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Project using LEDs and Switches

Discussion in 'Electronic Basics' started by Ken, Nov 26, 2003.

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  1. Ken

    Ken Guest

    Hey, I'm pretty new to electronics and I decided to start by building
    a simple circuit using some LEDs, some switches, and a DC adapter. Not
    very fancy, there are 5 groups of LEDs wired in parallel, each with
    its own unique switch, but they all share the DC adapter for power
    (only one set of lights needs to be on at one time, so I'm not worried
    about regulating the amount of current). Using ohm's law, I
    calculated the correct number of LEDs to use in each group to divide
    the current down to an appropriate level. Now for my problem:

    When i flip any of the switches, every group comes on. I realize
    that this is in some way because they all share a common power supply,
    but beyond that I'm stuck. I read somewhere that a diode might solve
    this. I'm not entirely sure how a diode would help though. If
    electricity flows from negative to positive, why do I need to
    introduce a new structure for doing that? Or am I not getting the idea
    of diodes? I don't even though if that's the right way to go. I read
    somewhere else about logic gates, which also seems like a possible
    solution. However before I continue, I'd like to try and understand
    exactly what's going on. Any help anyone could give would be greatly
    appreciated.
     
  2. John Fields

    John Fields Guest

    ---
    How many LEd's are there in each set?
    What current are the individual LED's rated for?
    What color are the LEDs/what is their rated forward voltage?
    Are you mixing colors in a set?
    What voltage and current is your DC adapted for?
     
  3. RD

    RD Guest

    ? give us some idea of the circuit, this should work.

    Adapter+_________________________
    | | |
    \ \ \
    Switches
    | | |
    LED LED LED or more than one
    | | |
    R R R
    | | |
    Adapter- _|____________|____________|

    It's easy to blow an LED with over current so you should use a limiting
    resister
    RD
     
  4. Ken

    Ken Guest

    How many LEd's are there in each set?
    16
    Green, Yellow, and Red (I believe they range from 1.8 - 2.2 volts)
    Yeah, two of the sets have a mix of Green, Yellow, and Red
    300 mA at 3 volts
     
  5. Ken

    Ken Guest

    ? give us some idea of the circuit, this should work.

    Yeah, minus the resistor that's what i have, except the switches on
    the other side, i guess what you would call the "hot" side??. (DC-)
    goes to all the switches and all the LEDs go to (DC+). Could this be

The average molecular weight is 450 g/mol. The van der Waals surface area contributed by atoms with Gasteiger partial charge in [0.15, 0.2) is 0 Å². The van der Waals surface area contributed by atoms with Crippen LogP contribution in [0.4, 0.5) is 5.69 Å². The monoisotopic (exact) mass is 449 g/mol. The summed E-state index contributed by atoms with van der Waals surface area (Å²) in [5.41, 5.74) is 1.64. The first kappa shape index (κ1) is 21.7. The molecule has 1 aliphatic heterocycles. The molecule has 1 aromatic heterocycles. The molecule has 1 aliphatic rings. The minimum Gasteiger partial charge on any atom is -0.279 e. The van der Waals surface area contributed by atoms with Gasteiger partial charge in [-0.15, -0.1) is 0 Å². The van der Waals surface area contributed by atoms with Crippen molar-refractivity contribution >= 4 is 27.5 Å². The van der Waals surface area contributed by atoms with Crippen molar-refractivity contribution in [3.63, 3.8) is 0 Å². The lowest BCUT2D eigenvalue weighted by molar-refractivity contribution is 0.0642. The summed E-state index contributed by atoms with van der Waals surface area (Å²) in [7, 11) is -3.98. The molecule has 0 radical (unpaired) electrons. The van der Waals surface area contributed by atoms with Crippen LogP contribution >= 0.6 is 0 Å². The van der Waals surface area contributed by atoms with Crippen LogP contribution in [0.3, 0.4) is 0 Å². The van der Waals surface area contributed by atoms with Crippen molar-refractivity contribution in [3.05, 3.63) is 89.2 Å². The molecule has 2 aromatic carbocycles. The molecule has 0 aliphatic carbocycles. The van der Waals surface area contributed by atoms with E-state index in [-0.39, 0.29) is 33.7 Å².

my problem?
     
  6. John Fields

    John Fields Guest

    Since your supply is 3V, you won't be able to run any LEDs in series so
    you'll need to use a separate resistor for each LED. You can determine
    the value of the resistor by subtracting the LED's forward voltage from
    the supply voltage and then dividing the difference by the LED current.
    For example, with a 3 volt supply and an LED Vf of 1.2V, R =
    (3V-1.2V)/0.02A = 90 ohms. 91 ohms is a standard 5% value, and to
    determine the wattage the resistor needs to dissipate you take the
    difference between the supply voltage and the LED Vf and multiply that
    by the LED current: P = (3V-1.2V)*0.02A = 0.036 watts, so you could use
    a 1/4 watter.


    Arrange your switching like this and you should be fine:

    (View with a fixed pitch font like Courier)

    GND>-----------------------+
    |
    3V>--+--> | |
    | | |
    | O SET 1 |
    | | |
    | +--[R]---[LED>]--+
    | | |
    | +--[R]---[LED>]--+
    | . .
    | . .
    | . .
    | +--[R]---[LED>]--+
    | |
    | |
    +--> | |
    | | |
    | O SET2 |
    | | |
    | +--[R]---[LED>]--+
    | | |
    | +--[R]---[LED>]--+
    | . .
    | . .
    | . .
    | +--[R]---[LED>]--+
    | |
    . .
    . .
    . .
    TO REMAINING SETS
     
  7. What's wrong with Google? Has it gone stark-raving mad? I did a
    search for Wire OR, and came up with 17,500,000 hits. So then I put
    it in quotes, and _still_ got 17,500,000 hits! So I changed it to
    "wire OR circuit" and I got 19,500,000 hits!!!

    Anyway, when Google regains its sanity, do a search for Wire OR
    circuit. :-/


    --
    @@[email protected]@[email protected]@@[email protected]@[email protected]@[email protected]@@[email protected]@[email protected]@[email protected]@,@@[email protected]@[email protected],@@[email protected]@[email protected]@[email protected]@
    ###Got a Question about ELECTRONICS? Check HERE First:###
    http://users.pandora.be/educypedia/electronics/databank.htm
    My email address is whitelisted. *All* email sent to it
    goes directly to the trash unless you add NOSPAM in the